However, the rationale behind the UAE privacy laws is sound. In addition, one cannot deny the existence of a beneficial impact of the policy on the conduct of media and individuals. The authorities foster a non-intrusive, polite, and moral environment that serves national interests, adheres to the state’s culture and values and preserves social cohesion and public order. In the example of road collisions above, the authorities argue that “gathering around accidents makes it difficult for security and medical authorities … to reach the site on time” (Ahmed, 2022, para. 3). Instead of doing that, the law encourages bystanders to provide “assistance and cooperate with the police in a positive way” (Ahmed, 2022, para. 6). Similarly, the Cybercrime Law demands the UAE residents and media to be tolerant and respectful and communicate with or about others without hatred or contempt. The content posted by people should not be un-Islamic or blasphemous, encourage sinful behavior, corrupt minors, or propagate lewdness (All you need to know about UAE privacy laws, 2017). In Western Asia, such privacy laws are entirely adequate and reflect the region’s traditions and beliefs.
In sum, the UAE has strict laws and regulations regarding privacy and public conduct. While the Constitution states freedom of expression and communication, it also notes that the law has the final saying. As such, the authorities can revise and add legislations that shapes said freedoms. The Penal Code and the Cybercrime Law are the main sources of privacy laws. They prohibit unauthorized or non-consensual verbal, written, or visual recording or transmitting of individuals and their conversations, as well as other conduct that is deemed defamatory, offensive, immoral, or malicious. As a result of such restrictions and severe penalties, the UAE privacy laws can be viewed as incompatible with fundamental human rights and freedoms. Still, the policy enables favorable relations between people and reflects the region’s identity.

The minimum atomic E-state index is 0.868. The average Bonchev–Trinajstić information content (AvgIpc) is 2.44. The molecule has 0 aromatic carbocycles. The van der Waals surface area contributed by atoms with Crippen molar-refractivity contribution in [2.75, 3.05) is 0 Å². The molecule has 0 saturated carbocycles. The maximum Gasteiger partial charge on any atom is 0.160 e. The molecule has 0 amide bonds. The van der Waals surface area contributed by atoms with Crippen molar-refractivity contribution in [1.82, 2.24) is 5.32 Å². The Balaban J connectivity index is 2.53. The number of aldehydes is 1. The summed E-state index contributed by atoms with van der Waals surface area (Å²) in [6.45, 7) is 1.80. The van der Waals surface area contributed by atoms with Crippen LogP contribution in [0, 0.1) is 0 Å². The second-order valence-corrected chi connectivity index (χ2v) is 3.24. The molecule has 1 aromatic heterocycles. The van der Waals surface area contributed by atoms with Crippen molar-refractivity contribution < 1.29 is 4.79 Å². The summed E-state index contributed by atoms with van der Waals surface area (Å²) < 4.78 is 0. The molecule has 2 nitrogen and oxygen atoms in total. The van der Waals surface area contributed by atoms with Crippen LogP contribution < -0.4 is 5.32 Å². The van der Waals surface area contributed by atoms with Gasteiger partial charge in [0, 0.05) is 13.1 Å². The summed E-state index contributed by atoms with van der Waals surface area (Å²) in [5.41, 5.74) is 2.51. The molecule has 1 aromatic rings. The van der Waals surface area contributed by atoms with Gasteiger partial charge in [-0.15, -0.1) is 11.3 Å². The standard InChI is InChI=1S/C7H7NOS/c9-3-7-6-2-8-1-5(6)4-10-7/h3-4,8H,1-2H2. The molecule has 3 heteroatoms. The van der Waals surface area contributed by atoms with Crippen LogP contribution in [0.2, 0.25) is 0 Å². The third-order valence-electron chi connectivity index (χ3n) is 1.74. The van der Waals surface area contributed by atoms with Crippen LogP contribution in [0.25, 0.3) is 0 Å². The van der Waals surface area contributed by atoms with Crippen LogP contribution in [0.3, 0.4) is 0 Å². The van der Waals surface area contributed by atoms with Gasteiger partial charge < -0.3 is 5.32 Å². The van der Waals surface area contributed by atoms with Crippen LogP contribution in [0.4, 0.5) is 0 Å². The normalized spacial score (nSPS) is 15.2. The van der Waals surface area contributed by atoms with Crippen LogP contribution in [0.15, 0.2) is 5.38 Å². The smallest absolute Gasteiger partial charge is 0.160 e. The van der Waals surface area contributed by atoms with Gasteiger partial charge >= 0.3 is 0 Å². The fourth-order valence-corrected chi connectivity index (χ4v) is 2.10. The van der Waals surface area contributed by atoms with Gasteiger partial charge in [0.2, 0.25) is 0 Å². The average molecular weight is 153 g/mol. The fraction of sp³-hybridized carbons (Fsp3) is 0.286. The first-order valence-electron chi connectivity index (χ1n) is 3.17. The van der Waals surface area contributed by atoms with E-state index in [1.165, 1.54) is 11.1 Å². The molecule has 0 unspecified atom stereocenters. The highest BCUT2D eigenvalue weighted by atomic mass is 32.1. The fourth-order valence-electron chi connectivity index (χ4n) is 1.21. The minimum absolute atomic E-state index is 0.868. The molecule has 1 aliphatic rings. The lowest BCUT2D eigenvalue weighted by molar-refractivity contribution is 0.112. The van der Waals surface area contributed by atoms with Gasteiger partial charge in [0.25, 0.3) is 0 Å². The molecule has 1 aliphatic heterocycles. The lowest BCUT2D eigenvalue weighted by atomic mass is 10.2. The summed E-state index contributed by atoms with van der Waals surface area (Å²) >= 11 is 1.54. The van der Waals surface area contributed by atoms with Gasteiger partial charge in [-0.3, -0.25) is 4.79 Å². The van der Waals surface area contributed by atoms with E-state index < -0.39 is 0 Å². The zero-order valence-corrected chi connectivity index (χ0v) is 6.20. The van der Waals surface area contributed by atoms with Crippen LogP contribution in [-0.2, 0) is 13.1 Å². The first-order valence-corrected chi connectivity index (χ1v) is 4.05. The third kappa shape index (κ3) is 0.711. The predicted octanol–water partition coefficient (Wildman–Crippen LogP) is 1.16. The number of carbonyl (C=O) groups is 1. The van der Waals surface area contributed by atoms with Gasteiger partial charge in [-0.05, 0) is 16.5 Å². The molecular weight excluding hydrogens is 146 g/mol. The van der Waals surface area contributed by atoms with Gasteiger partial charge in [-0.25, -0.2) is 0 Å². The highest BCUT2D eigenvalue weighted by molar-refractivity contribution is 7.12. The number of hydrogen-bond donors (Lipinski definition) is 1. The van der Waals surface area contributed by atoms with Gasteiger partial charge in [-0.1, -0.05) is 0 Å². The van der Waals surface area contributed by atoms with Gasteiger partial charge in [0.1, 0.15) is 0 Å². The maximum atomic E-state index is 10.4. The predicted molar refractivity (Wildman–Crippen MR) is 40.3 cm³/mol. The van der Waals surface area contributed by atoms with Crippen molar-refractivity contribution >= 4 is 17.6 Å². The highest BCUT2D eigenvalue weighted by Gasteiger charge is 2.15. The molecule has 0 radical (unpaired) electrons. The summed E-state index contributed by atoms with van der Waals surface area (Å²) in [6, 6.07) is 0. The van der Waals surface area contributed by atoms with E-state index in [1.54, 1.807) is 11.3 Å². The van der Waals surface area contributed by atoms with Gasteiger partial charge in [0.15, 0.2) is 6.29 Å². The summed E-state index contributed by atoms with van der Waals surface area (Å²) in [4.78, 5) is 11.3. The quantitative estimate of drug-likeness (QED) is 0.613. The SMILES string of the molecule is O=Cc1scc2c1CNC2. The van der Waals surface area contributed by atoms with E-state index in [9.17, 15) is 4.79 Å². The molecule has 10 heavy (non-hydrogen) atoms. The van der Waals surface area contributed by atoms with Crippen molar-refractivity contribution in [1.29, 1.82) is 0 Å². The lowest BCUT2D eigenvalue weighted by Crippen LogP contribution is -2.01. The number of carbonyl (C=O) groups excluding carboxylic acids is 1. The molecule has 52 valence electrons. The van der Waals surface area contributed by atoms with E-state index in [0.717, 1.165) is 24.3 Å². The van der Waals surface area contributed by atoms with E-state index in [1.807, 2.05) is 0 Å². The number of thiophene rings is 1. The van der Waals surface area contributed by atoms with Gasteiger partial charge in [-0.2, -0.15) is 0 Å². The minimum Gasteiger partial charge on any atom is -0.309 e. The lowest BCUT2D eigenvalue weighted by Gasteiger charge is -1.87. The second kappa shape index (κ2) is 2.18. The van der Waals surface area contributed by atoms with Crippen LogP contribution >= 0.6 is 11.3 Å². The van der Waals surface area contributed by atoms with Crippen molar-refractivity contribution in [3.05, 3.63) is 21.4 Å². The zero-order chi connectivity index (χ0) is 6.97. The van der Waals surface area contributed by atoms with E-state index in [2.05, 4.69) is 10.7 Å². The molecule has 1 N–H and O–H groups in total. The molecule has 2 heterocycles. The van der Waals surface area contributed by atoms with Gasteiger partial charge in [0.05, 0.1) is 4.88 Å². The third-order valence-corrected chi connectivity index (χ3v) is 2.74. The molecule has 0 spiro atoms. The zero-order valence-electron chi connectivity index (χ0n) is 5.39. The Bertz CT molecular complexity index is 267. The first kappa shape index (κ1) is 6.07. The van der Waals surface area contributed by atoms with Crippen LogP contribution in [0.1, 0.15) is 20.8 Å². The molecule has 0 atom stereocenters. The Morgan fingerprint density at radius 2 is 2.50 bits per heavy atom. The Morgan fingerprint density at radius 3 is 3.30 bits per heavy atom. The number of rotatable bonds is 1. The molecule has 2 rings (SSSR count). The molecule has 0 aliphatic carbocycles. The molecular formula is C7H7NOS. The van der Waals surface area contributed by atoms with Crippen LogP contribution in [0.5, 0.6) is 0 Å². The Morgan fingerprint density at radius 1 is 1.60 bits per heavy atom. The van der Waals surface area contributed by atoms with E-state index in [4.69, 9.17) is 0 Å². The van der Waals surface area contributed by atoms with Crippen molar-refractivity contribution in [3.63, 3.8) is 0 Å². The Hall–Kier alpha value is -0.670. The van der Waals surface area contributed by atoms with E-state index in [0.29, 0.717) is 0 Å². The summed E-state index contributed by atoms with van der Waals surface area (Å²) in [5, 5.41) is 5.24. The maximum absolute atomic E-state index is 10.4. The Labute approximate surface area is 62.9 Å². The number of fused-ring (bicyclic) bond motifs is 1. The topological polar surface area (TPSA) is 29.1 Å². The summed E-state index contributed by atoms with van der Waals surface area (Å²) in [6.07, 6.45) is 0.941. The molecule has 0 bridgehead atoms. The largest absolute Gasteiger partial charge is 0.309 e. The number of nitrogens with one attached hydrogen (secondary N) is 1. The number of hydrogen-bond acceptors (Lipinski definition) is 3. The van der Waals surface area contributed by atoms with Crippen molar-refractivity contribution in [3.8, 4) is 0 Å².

Abu Dhabi Judicial Department (ADJD). (2011). Penal Code. Author.
Ahmed, A. A. (2022). UAE: Bystanders fined Dh1,000 for crowding around accident sites, taking photos and videos. Khaleej Times. Web.
All you need to know about UAE privacy laws. (2017). Khaleej Times. Web.
United Arab Emirates (UAE). (2004). United Arab Emirates’s Constitution of 1971 with Amendments through 2004. Oxford University Press.